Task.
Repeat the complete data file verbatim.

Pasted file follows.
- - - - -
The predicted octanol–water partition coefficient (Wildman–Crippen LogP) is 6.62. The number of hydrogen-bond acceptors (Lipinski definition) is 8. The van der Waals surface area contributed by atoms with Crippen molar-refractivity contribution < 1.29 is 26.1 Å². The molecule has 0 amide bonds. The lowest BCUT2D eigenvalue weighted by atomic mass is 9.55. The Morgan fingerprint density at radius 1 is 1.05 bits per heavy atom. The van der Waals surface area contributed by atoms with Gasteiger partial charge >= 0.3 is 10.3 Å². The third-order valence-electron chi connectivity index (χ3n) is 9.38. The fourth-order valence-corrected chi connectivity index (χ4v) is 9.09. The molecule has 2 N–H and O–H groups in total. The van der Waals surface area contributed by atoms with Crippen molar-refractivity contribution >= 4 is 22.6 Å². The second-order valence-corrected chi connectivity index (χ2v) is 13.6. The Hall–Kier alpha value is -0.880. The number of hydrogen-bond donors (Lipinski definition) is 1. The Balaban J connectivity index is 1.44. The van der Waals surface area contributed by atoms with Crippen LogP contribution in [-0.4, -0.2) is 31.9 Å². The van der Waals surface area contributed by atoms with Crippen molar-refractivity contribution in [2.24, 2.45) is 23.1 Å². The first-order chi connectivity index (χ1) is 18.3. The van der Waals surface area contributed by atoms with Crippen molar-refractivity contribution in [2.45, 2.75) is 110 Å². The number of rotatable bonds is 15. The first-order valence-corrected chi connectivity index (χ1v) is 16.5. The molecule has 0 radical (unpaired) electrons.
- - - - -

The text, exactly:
The predicted octanol–water partition coefficient (Wildman–Crippen LogP) is 6.62. The number of hydrogen-bond acceptors (Lipinski definition) is 8. The van der Waals surface area contributed by atoms with Crippen molar-refractivity contribution < 1.29 is 26.1 Å². The molecule has 0 amide bonds. The lowest BCUT2D eigenvalue weighted by atomic mass is 9.55. The Morgan fingerprint density at radius 1 is 1.05 bits per heavy atom. The van der Waals surface area contributed by atoms with Gasteiger partial charge >= 0.3 is 10.3 Å². The third-order valence-electron chi connectivity index (χ3n) is 9.38. The fourth-order valence-corrected chi connectivity index (χ4v) is 9.09. The molecule has 2 N–H and O–H groups in total. The van der Waals surface area contributed by atoms with Crippen molar-refractivity contribution >= 4 is 22.6 Å². The second-order valence-corrected chi connectivity index (χ2v) is 13.6. The Hall–Kier alpha value is -0.880. The number of hydrogen-bond donors (Lipinski definition) is 1. The Balaban J connectivity index is 1.44. The van der Waals surface area contributed by atoms with Crippen LogP contribution in [-0.4, -0.2) is 31.9 Å². The van der Waals surface area contributed by atoms with Crippen molar-refractivity contribution in [2.24, 2.45) is 23.1 Å². The first-order chi connectivity index (χ1) is 18.3. The van der Waals surface area contributed by atoms with Crippen molar-refractivity contribution in [2.45, 2.75) is 110 Å². The number of rotatable bonds is 15. The first-order valence-corrected chi connectivity index (χ1v) is 16.5. The molecule has 0 radical (unpaired) electrons.